In addition to the cooling baseplates onto which you place the laptop, you can also now get clip-on vacuum fan coolers which literally suck the hot air straight out of your machine. The Opolar LC06 is one example designed with rapid cooling in mind. Most of the reviews are positive, but a few (like this one) warns that machines with rear vents may encounter problems — you specific laptop may dictate whether this will work for you.
Remember: External coolers offer a remedy to your heat problem, but they aren’t a great long-term solution if your machine is constantly hot. In that case, you might want to…
4. Clean Your Laptop
Loud fans are a sign of heat, and if your fans are always loud then that means your laptop is always hot. Dust and hair buildup is unavoidable, and only serves to reduce airflow. Reduced airflow means poor heat dissipation, so you’ll need to physically clean the machine to make things better.
Image credit: Timo Kuusela via Flickr
Warning: If your machine is still under warranty, opening it will void that warranty (including after-market extended warranties like AppleCare). If you don’t know what you’re doing you could also damage something, so be careful or consult a friend with a little more experience.
In order to clean your machine you’ll need a can of compressed air, a screwdriver to open your laptop, and patience. You should also use an anti-static wristband and unplug your machine from the power (and if possible, remove the battery) to avoid damaging the internals or yourself with static electricity.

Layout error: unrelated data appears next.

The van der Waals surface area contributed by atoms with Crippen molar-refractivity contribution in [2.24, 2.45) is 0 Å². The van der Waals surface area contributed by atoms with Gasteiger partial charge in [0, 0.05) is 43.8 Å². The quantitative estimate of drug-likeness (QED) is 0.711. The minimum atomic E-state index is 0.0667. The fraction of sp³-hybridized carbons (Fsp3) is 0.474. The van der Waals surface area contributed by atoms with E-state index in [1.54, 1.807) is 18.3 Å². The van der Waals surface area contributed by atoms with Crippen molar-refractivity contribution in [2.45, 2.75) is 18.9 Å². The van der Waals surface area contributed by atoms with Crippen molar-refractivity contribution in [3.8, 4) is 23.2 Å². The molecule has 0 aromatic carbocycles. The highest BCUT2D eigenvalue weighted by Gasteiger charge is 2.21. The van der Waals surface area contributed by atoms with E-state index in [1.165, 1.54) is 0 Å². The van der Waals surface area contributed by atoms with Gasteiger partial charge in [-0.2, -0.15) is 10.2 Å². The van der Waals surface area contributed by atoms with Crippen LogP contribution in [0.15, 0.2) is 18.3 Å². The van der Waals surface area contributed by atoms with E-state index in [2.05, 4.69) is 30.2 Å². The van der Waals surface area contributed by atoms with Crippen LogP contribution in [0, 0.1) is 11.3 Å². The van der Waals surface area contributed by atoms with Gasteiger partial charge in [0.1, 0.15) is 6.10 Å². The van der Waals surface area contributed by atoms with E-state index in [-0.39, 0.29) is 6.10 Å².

Use the air in short bursts to remove dust and hair from the internal components, particularly around fans and heatsinks. We’ve covered the cleaning process for MacBook and iMac users before, and we also have a thorough laptop cleaning guide which covers ports, vents, and internals.
5. The Software “Fix”
Most laptops will allow you to control your fan speed using third party software. This allows you to control the volume of the laptop, at the cost of airflow. It should go without saying that reducing your fan speed is only going to make your laptop hotter, and reduce its lifespan in the longrun.
These apps can also be used to gain access to a large amount of information about your computer’s internals, so they’re not all bad. For Windows users we’d recommend something like SpeedFan, while Mac users can use smcFanControl (or try Fanny if you’re more interested in temperature monitoring).
If you want to do the same and you use Linux, you’ll need to install the lm-sensors and fancontrol packages. Check out this StackExchange thread on Fan Management for more information.
Fans Still Running?
If nothing seems to be helping, you’ll probably want to take your machine to a service point and get a professional to look at it for you. Be prepared to be told that the issue is hardware-based, and that you’ll need to replace something (like the motherboard) to fix the issue. If it’s a big enough job, it might be cheaper to buy a new laptop.
If heat is a problem for your current laptop, you might want to consider this when it comes to buying a replacement. Mobile-focused hybrids like Microsoft’s Surface and the iPad Pro generate heat, but they use more efficient (and ultimately) less powerful mobile chips to cut down on the problem.
Laptops that use a metal chassis, like Apple’s MacBook range, are also better at dissipating heat. Every MacBook is built into a giant heatsink, and the longevity of Apple’s machines would suggest that this is an effective design move.
Did we help solve your noisy fan issue? Laptop still sounds like a jet engine? Leave a comment below and we’ll try our best to help you out.